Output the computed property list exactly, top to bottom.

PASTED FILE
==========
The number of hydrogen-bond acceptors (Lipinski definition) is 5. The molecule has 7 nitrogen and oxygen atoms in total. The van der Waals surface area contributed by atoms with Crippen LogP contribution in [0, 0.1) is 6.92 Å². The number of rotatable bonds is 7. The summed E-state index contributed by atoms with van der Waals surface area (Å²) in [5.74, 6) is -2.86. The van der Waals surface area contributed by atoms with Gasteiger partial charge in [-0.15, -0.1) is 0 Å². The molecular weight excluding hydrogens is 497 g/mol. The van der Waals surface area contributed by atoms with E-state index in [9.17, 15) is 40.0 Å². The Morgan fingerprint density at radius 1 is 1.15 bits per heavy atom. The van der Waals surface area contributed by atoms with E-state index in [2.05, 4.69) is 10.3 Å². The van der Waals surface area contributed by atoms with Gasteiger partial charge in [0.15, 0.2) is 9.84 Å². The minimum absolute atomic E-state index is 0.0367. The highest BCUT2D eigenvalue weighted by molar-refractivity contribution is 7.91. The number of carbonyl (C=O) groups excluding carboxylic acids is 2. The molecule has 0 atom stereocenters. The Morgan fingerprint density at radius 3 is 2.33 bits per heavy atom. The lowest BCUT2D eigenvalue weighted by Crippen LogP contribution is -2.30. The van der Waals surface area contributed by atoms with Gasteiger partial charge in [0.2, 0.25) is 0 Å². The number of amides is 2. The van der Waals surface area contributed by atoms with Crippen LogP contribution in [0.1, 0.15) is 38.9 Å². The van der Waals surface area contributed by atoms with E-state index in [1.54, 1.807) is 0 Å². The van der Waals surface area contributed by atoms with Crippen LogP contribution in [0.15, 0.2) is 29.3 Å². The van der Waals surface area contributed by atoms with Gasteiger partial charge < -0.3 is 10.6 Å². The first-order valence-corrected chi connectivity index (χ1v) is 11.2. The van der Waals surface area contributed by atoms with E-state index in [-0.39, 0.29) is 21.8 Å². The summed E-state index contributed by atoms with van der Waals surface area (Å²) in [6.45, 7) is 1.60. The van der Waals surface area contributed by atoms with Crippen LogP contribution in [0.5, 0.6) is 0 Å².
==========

The number of hydrogen-bond acceptors (Lipinski definition) is 5. The molecule has 7 nitrogen and oxygen atoms in total. The van der Waals surface area contributed by atoms with Crippen LogP contribution in [0, 0.1) is 6.92 Å². The number of rotatable bonds is 7. The summed E-state index contributed by atoms with van der Waals surface area (Å²) in [5.74, 6) is -2.86. The van der Waals surface area contributed by atoms with Gasteiger partial charge in [-0.15, -0.1) is 0 Å². The molecular weight excluding hydrogens is 497 g/mol. The van der Waals surface area contributed by atoms with E-state index in [9.17, 15) is 40.0 Å². The Morgan fingerprint density at radius 1 is 1.15 bits per heavy atom. The van der Waals surface area contributed by atoms with E-state index in [2.05, 4.69) is 10.3 Å². The van der Waals surface area contributed by atoms with Gasteiger partial charge in [0.15, 0.2) is 9.84 Å². The minimum absolute atomic E-state index is 0.0367. The highest BCUT2D eigenvalue weighted by molar-refractivity contribution is 7.91. The number of carbonyl (C=O) groups excluding carboxylic acids is 2. The molecule has 0 atom stereocenters. The Morgan fingerprint density at radius 3 is 2.33 bits per heavy atom. The lowest BCUT2D eigenvalue weighted by Crippen LogP contribution is -2.30. The van der Waals surface area contributed by atoms with Gasteiger partial charge in [0.2, 0.25) is 0 Å². The number of amides is 2. The van der Waals surface area contributed by atoms with Crippen LogP contribution in [0.1, 0.15) is 38.9 Å². The van der Waals surface area contributed by atoms with E-state index in [1.54, 1.807) is 0 Å². The van der Waals surface area contributed by atoms with Crippen LogP contribution in [0.15, 0.2) is 29.3 Å². The van der Waals surface area contributed by atoms with Gasteiger partial charge < -0.3 is 10.6 Å². The first-order valence-corrected chi connectivity index (χ1v) is 11.2. The van der Waals surface area contributed by atoms with E-state index in [-0.39, 0.29) is 21.8 Å². The summed E-state index contributed by atoms with van der Waals surface area (Å²) in [6.45, 7) is 1.60. The van der Waals surface area contributed by atoms with Crippen LogP contribution in [0.5, 0.6) is 0 Å².